The Sullivan-Cowan House
by Michael Webb
Brave New Houses, Rizzoli International Publications, Inc. 2003
"In a minimalist house there's much more than meets the eye," says Andy Neumann. "The details – in the drawings and construction – have to be perfect. We don't get the chance to do this very often in Santa Barbara County – most people want a Spanish colonial or a Tuscan villa because it's easier to sell." The architect, who surfs from his own beachfront and has designed fifty houses at the shore in his thirty years of practice, responded enthusiastically to what started out as a modest commission: extending a 900-square-foot guest house to serve as a weekend retreat for a couple who divide their time between LA and New York. Susan Sullivan is an actress, who played the mother-in-law on Dharma and Greg, besides starring in movies and off-Broadway. Connell Cowan, her companion, is a psychologist who writes and sculpts, and the two were intent on creating an object of beauty on an ideal, traffic-free site that flows onto the beach and is backed by a marsh that is protected as a wildlife sanctuary.
The original house was designed by Jack Warner for the son of the lady who lived on the neighboring lot, so the accommodations were minimal and there was no kitchen – a must for Cowan, who loves to cook. It was set far back from the beach with narrow windows at front and back to frame a glimpse of hills and ocean. The new owners wanted to open up the house and achieve the feeling of an artist's loft and a purity of line that would serve as a foil to their collection of contemporary art and Asian furniture. They turned to Neumann because, as Sullivan recalls, "he had an affinity to the ocean and we didn't feel intimidated by him." It took time to secure the required permits and so the job stretched out as a leisurely collaboration between Neumann and his project architects, Dave Mendro and bob Pester, both clients, and the contractor, Frank Louda (who has now turned over his firm to Tom Jackson).
They decided not push forward as far as they could but to add an upstairs master suite that would have a view over the seawall of granite boulders. This was placed over the new living room at the front, since the original house, which now contains a dining area and guest bedroom, had to be raised three feet to reduce the risk of flooding and the second story had to remain under the twenty-foot height limit. In raising the wood-frame structure on hydraulic jacks, it was also shifted slightly to align with the detached garage/guest bedroom in the back. The old house telescopes into the new, which is five feet wider; all three structures are tied together with a new skin of Synergy, a soft gray acrylic-finished plaster, chosen for its resistance to cracking. The space between the two guest rooms is landscaped with a circular moss garden that frames three standing basalt crystals, in homage to Isamu Noguchi. The supporting wall of the old cottage is masked by a CorTen base and a moat.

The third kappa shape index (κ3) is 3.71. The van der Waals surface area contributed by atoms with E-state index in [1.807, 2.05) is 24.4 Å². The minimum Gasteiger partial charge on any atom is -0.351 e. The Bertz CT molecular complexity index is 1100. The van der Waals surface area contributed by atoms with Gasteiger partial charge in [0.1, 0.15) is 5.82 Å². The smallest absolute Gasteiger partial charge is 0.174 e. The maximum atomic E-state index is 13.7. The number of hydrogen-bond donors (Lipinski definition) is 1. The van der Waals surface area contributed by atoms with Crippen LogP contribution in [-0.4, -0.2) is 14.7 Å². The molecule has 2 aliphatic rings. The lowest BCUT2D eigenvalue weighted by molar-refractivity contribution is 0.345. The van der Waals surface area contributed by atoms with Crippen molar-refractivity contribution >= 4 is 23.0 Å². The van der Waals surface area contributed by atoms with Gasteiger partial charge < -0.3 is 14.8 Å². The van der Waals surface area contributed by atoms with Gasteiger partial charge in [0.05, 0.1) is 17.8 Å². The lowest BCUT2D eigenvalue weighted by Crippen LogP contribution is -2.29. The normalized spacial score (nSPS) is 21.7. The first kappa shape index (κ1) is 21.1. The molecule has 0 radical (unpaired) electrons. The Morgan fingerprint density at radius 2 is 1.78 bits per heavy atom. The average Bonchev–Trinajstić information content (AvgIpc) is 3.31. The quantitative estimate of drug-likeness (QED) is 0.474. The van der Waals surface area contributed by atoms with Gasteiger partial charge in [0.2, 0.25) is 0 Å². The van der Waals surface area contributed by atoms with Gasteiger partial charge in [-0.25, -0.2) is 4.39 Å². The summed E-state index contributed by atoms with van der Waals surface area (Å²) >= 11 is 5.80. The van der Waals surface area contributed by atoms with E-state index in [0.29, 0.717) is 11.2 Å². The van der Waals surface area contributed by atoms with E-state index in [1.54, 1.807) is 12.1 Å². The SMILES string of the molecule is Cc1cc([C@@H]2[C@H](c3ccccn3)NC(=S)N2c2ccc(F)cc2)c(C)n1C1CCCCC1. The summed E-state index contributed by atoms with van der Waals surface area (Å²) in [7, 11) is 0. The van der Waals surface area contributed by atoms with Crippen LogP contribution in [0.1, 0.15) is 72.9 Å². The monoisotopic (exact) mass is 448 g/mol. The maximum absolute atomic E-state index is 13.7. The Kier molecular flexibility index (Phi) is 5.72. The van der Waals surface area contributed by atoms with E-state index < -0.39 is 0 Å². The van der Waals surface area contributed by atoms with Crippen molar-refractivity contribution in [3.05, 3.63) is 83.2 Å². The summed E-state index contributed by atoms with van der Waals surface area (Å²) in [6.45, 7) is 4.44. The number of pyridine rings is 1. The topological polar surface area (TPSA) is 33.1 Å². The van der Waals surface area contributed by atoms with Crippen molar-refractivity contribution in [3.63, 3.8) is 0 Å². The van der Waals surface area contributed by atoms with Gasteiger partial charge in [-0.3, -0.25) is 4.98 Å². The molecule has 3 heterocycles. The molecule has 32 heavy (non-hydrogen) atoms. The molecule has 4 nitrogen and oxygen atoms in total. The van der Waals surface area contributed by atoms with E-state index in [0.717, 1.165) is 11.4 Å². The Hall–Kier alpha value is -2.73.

Two steps mark the divide between the old, with its exposed joists and original window, and the new, which opens up to the ocean through a wall of glass, providing a spacious 2,680-square-foot interior. A radiant-heated concrete floor and white walls tie the two volumes together, and glass sliders pocket to open the living room to a terrace and grasses on the sand, and the master bedroom to a balcony. Circular openings are punched out of the projecting roof plane, as skylights in the old house, and over a tightly coiled spiral stair with fanned glass treads, which seem to disappear. A planned counter was eliminated so that the kitchen is one wall of the living room, and visitors who might have perched on high stools when they are inside, now flop into sybaritic white armchairs. The most theatrical gesture is the tub in her bathroom, placed up against a wall of clear glass – though blinds can be lowered when the beach is exposed at low tide.
"Andy was full of ideas, but this was a true collaboration – he was delighted with our input," says Sullivan. Neumann concurs. "For the clients, and especially Connell who has an artist's eye, this was an art project," he says. "They wanted to change and refine everything, and, though the budget was tight at the start, they took their time and never cut corners."